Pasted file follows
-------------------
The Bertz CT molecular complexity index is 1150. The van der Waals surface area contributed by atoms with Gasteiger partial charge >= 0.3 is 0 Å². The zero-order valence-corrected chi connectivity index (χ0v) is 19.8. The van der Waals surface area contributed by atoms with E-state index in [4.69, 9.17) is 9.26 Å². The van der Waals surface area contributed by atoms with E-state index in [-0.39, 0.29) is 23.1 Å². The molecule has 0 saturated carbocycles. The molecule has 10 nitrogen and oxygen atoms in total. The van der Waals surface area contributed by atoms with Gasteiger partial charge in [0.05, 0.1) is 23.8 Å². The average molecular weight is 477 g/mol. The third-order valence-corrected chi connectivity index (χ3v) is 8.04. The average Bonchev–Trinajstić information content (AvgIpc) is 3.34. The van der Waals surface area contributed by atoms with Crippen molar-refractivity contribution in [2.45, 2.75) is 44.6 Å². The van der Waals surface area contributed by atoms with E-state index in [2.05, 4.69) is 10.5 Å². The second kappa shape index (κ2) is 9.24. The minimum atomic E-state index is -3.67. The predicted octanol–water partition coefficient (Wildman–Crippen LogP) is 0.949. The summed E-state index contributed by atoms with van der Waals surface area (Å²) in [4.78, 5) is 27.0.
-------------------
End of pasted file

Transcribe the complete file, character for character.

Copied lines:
The Bertz CT molecular complexity index is 1150. The van der Waals surface area contributed by atoms with Gasteiger partial charge >= 0.3 is 0 Å². The zero-order valence-corrected chi connectivity index (χ0v) is 19.8. The van der Waals surface area contributed by atoms with E-state index in [4.69, 9.17) is 9.26 Å². The van der Waals surface area contributed by atoms with E-state index in [-0.39, 0.29) is 23.1 Å². The molecule has 0 saturated carbocycles. The molecule has 10 nitrogen and oxygen atoms in total. The van der Waals surface area contributed by atoms with Gasteiger partial charge in [0.05, 0.1) is 23.8 Å². The average molecular weight is 477 g/mol. The third-order valence-corrected chi connectivity index (χ3v) is 8.04. The average Bonchev–Trinajstić information content (AvgIpc) is 3.34. The van der Waals surface area contributed by atoms with Crippen molar-refractivity contribution in [2.45, 2.75) is 44.6 Å². The van der Waals surface area contributed by atoms with E-state index in [2.05, 4.69) is 10.5 Å². The second kappa shape index (κ2) is 9.24. The minimum atomic E-state index is -3.67. The predicted octanol–water partition coefficient (Wildman–Crippen LogP) is 0.949. The summed E-state index contributed by atoms with van der Waals surface area (Å²) in [4.78, 5) is 27.0.